Due to extreme Christian persecution in North Korea, the country remains one of the hardest places in the world in which to practice the Christian faith. An official church called the Korean Christian Federation exists, but it is doubtful whether it is a genuine church, and probably maintained to impress gullible foreign visitors. The State is the primary persecutor, classifying Christians as “hostile” according to the songbun system of dividing the population into three primary groups.
The “hostile” class are significantly disadvantaged in access to food, education and employment. Worse, this classification is historic. One is classed as “hostile” if one’s grandparents once professed Christianity. Since the whole country is organized around a cult with all the characteristics of an extreme religion, persecuted Christians in North Korea represent a threat to the worship monopoly of the regime.
Still, Christians do exist, but only in very secret house churches, and even then organized along family lines to preserve safety. Some NGO’s estimate that 50-70,000 Christians languish in North Korean labor camps in conditions comparable to Nazi death camps. Said one refugee, “If it is known you are a Christian, you are jailed. And you will never get out of jail unless you escape.” However, estimates of 200,000+ Christians persist, even through rampant Christian persecution in North Korea, mainly due to the fact that in the late 1990’s over a million North Koreans fled a famine into China, where many were converted and chose to go back despite being warned by the then leader, Kim Jong Il, not to return if they had become “contaminated with foreign religion.”
Chairman Kim Jong-un
“To be a Christian in North Korea is to be constantly on the verge of extinction. If the government finds out our beliefs, it is death or jail. Heaven is always tomorrow for us.”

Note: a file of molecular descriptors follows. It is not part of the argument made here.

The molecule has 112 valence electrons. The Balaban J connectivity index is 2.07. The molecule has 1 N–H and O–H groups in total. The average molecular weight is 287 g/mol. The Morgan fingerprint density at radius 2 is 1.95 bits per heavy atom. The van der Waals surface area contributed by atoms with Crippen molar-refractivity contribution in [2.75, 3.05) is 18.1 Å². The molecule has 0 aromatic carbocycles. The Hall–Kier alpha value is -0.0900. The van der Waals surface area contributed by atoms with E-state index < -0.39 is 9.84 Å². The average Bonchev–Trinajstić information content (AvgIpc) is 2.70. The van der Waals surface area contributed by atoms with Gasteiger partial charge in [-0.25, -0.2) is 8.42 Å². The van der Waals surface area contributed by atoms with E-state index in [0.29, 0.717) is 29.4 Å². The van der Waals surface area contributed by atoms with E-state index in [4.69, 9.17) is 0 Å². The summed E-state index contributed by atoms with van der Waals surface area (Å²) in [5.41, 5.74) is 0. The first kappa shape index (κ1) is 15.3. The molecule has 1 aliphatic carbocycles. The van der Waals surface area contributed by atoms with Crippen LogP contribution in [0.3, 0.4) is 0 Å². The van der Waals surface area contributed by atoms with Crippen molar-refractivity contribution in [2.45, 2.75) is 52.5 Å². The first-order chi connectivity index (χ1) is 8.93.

A PERSECUTED CHRISTIAN WHO FLED TO SOUTH KOREA FROM THE NORTH
History of Christianity in North Korea
Christianity was brought to the Korean peninsula in the late 1700’s when in 1784 the newly baptized intellectual Yi Seung-hun returned study in Beijing to found the first Catholic community.
A refusal to venerate ancestors saw a fierce persecution which killed 8000 believers in 1866. Protestants arrived most notably in 1864 with a convert called Suh Sang-ryun smuggling a Korean translation of Luke’s Gospel produced by Protestant missionaries in China. Soon Christianity was flourishing and even though the Japanese occupied the country from 1905-1945 a revival broke out in 1907 in Pyongyang, causing it to be dubbed “the Jerusalem of Asia.”
Hundreds of thousands converted but many fled south during the Korean war, bringing their influence and revival with them into South Korea. Meanwhile, the North fell to the Communists under Kim IL Sung in 1945, who launched one of the severest persecutions of Christians in the 20th century. The 1950’s saw extraordinary attempts to annihilate the faith, including teachers enlisting all their pupils to spy on their parents for signs of religious activity.
When Christians were exposed, they were usually killed. This was in part to make sure there were no rivals to the bizarre worship cult around Kim IL Sung and his descendants. Each town has a vast statue of a member of the dynasty; the countryside is festooned with posters; children are taught to say grace to him for their meals, and claims continue to be made that the Kim’s have godlike powers. Not for nothing have some labelled the world’s most Stalinist country, ironically, “the world’s most religious country.”